OPINION

Protectionism in check

Although the global economic recovery after the recession has been fragile and uneven, trade among countries has bounced back after a sharp decline a year ago. Between October, 2008 and January, 2009, global goods trade dropped by nearly 20 per cent. Several factors that were behind last year's plunge assume significance in the context of the ongoing recovery. Initially, supply side factors, notably the complete drying up of trade finance and protectionism, were blamed. A more recent analysis has attributed the fall in merchandise trade to a decline in demand, amplified by the synchronised downturn in nearly all countries. The globalised supply chains transmitted the weak demand signals rapidly. The relatively quick recovery corroborates the view that a precipitous fall in demand in the wake of the financial crisis was the principal factor. Consumers across the globe, shocked by the intensity of the crisis, put off their purchases. With the global economic climate improving, they are returning in strength. The impressive turnaround in the export performance of many developing countries, notably China, is due to the revival in demand at the global level.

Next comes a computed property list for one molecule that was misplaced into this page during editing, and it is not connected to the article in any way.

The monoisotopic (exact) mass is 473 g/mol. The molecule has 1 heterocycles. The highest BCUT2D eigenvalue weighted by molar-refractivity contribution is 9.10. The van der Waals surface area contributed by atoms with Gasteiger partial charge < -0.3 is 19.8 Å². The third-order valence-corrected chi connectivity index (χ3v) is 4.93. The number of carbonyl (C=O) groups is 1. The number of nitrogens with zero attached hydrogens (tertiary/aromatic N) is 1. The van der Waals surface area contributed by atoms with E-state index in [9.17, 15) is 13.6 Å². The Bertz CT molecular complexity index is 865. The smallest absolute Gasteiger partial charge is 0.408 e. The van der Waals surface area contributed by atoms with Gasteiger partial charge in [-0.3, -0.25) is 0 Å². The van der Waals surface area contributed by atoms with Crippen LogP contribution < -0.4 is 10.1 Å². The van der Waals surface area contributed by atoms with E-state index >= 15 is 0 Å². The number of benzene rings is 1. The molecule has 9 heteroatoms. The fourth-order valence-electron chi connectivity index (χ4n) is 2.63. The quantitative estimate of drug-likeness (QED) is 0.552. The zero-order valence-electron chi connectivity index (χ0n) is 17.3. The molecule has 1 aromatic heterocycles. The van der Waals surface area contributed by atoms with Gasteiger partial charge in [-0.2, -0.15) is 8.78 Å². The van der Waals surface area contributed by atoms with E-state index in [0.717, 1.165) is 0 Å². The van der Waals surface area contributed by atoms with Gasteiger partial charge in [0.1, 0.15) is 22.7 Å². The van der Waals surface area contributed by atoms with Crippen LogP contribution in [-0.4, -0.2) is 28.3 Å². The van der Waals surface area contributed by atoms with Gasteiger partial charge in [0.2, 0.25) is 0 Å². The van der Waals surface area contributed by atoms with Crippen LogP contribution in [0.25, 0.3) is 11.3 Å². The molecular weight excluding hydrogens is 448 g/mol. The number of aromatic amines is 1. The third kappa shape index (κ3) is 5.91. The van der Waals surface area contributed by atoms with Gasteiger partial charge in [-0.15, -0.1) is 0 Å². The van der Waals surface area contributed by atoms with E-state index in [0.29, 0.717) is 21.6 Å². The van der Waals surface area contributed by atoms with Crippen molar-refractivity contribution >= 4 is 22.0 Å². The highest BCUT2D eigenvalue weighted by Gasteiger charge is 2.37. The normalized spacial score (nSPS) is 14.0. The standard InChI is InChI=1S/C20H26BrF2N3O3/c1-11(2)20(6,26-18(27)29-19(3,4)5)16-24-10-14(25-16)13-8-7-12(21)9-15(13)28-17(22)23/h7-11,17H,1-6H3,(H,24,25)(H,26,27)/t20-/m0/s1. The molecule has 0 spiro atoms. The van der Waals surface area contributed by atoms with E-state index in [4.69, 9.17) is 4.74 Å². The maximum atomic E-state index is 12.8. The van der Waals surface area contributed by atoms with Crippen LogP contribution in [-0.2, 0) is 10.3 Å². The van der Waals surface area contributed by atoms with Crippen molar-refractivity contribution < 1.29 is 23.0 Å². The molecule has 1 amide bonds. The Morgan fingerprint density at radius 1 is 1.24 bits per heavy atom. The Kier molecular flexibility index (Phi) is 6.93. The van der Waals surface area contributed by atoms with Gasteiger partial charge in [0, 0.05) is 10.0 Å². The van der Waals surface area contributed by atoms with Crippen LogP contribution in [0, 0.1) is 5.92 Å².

Protectionism was a major threat during the downturn. However, a new report, prepared jointly for the G20 countries by the WTO, the Organisation for Economic Co-operation and Development, and the United Nations Conference on Trade and Development, points out that the feared surge of protectionism did not materialise. Even more significantly, in the recovery phase, most countries have successfully managed the political process of keeping protectionism at bay, despite the high unemployment rates and the shrinkage of employment opportunities. Over the past six months, the number of restrictions on international trade has dropped sharply. A majority of the new curbs relate to industries such as minerals and base metals that have traditionally relied on such measures. There has been no spurt in the emergency measures to block imports such as anti-dumping laws and recourse to safeguards mechanisms for goods deemed unfairly priced or subsidised. There are many critics of the report who contend that protectionism exists but in less traditional forms, as for example the bailout of financial institutions and car companies and the "Buy American" home procurement rules in the United States. The inability to move ahead with the Doha round also shows a lack of commitment among industrialised countries to free trade. The consensus is that protectionism is nowhere near its peak levels of the 1930s but cannot be discounted totally in today's world.